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perfect histogram-based metering E-PL3

Discussion in 'Olympus Cameras' started by James Pilcher, Dec 26, 2011.

  1. James Pilcher

    James Pilcher Mu-43 Regular

    Nov 6, 2011
    Colorful Colorado
    I like aperture-preferred metering and shooting. I always have (and in my case "always have" means a really long time!) All lenses have an optimum aperture for sharpness and I test for that with each lens that I acquire. I got myself a Leica D-Lux 4 in December, 2008 and immediately took to using the live histogram as a primary metering tool. I would set the camera in A mode @ f/4 and apply exposure compensation to get the histogram looking correct. I believe the results I got from that now-sold camera were superior due to the attention I paid to the histogram and exposure compensation.

    Now I have an E-PL3. When I turn on the histogram and then try to apply exposure compensation, the histogram goes off!!! So, to effectively use histogram-based metering, I have to jump back and forth between A and exposure-compensation modes. It's almost as bad as doing histogram test shots with my E-5. Argh.

    The other day I stumbled upon a new technique which makes histogram-based exposure metering a joy on my E-PL3. I had unknowingly slipped my E-PL3 into M metering mode while the histogram was activated. When I started spinning the rear dial, the shutter speed started moving back and forth AND the histogram was moving along with it. Then it dawned on me: By using A mode with exposure compensation most of the time in the past, I was essentially in M mode; I wasn't letting the camera do it's full metering thing anyway! So, now I choose my aperture in M mode. I use the rear wheel to adjust the shutter speed while I watch the histogram. This works quickly and really well!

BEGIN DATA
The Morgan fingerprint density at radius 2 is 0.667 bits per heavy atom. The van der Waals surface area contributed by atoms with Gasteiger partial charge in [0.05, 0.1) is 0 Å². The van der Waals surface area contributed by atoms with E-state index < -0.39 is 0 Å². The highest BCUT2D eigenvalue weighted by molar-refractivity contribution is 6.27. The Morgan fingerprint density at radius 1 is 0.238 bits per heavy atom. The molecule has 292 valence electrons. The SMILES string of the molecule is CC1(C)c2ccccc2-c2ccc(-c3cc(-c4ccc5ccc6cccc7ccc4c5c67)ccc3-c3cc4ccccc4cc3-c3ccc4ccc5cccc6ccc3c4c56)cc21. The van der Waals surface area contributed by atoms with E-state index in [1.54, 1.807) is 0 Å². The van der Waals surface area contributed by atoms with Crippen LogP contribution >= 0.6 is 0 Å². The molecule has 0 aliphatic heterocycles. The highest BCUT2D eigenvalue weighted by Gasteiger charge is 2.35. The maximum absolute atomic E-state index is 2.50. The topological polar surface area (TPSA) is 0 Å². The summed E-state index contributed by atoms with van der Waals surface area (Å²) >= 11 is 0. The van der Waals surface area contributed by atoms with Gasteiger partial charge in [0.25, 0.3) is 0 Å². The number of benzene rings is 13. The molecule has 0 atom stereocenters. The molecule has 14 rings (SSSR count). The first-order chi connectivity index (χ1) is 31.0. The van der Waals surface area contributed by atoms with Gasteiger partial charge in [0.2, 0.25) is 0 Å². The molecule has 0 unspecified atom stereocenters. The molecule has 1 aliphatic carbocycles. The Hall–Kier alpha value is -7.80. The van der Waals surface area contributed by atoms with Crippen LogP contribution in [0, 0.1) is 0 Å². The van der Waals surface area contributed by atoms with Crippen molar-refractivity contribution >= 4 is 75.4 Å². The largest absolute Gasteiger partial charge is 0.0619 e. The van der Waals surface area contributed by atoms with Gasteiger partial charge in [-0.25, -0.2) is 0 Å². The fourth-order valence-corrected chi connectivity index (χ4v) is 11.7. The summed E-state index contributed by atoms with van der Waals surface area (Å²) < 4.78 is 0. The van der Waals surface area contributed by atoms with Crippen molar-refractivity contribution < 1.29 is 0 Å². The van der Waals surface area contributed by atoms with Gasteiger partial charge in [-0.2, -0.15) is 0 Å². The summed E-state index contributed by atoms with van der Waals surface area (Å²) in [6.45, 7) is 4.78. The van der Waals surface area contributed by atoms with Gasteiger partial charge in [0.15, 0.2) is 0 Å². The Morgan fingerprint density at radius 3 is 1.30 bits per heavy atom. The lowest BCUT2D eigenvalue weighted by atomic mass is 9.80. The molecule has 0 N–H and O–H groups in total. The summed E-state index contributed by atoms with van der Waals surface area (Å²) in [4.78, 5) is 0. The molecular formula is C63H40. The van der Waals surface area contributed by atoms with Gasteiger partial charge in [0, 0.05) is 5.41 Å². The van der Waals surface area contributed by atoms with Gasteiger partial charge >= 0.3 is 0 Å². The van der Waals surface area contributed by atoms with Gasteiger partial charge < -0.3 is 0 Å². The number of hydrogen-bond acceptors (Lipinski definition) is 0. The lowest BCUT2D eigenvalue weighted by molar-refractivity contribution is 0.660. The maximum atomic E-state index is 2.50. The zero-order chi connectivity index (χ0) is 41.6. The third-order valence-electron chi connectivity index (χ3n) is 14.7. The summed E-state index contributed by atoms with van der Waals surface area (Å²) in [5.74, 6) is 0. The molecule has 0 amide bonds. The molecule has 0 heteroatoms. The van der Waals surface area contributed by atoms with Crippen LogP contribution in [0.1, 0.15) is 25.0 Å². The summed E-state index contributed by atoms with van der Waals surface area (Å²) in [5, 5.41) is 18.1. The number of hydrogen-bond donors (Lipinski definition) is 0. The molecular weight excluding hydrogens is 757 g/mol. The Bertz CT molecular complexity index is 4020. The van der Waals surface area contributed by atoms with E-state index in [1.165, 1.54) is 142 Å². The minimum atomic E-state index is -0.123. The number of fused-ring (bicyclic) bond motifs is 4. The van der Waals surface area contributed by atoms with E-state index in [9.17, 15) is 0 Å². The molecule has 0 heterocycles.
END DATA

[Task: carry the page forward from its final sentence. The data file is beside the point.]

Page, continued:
If you were wondering, I use my own variation of ETTR (expose to the right) metering when the histogram is employed. Basically, I've determined just how far to the right I can generally go and still recover highlights. That does tend to give me an over-exposed image which draws down quite nicely in Lightroom when I reduce exposure. When all is said and done, I don't lose the highlights and the shadows I get from my m4/3 Olympus sensor are really very good. The results are certainly superior to letting the Olympus jpeg engine and metering system do their things independently of my brain. :tongue:
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  2. MajorMagee

    MajorMagee Mu-43 All-Pro

    Feb 24, 2011
    Dayton, OH
    Do you also make ISO changes to compliment your ETTR?
  3. James Pilcher

    James Pilcher Mu-43 Regular

    Nov 6, 2011
    Colorful Colorado
    ISO vs Gitzo

    Less often than you might think. Of course, the tendency that my method has to overexpose causes the shutter speed to drop when I have a fixed aperture. So, Mr. Gitzo spends a lot of time attached to my camera. :wink: I'd wager that I use a tripod more often than about 90% of photographers. I generally prefer low-ISO+tripod to high-ISO+hand-held.
  4. j4hug

    j4hug Mu-43 Regular

    Dec 23, 2011
    I suppose this is an advantage of an electronic viewfinder/ screen that you don't have on optical viewfinders, but I agree with you in one sense that when using a tripod I use the histogram. Useful tip re exposing to the right, I agree Lightroom will extract lots of detail unless of course there is a bright sky ....but then you would see that on the histogram.
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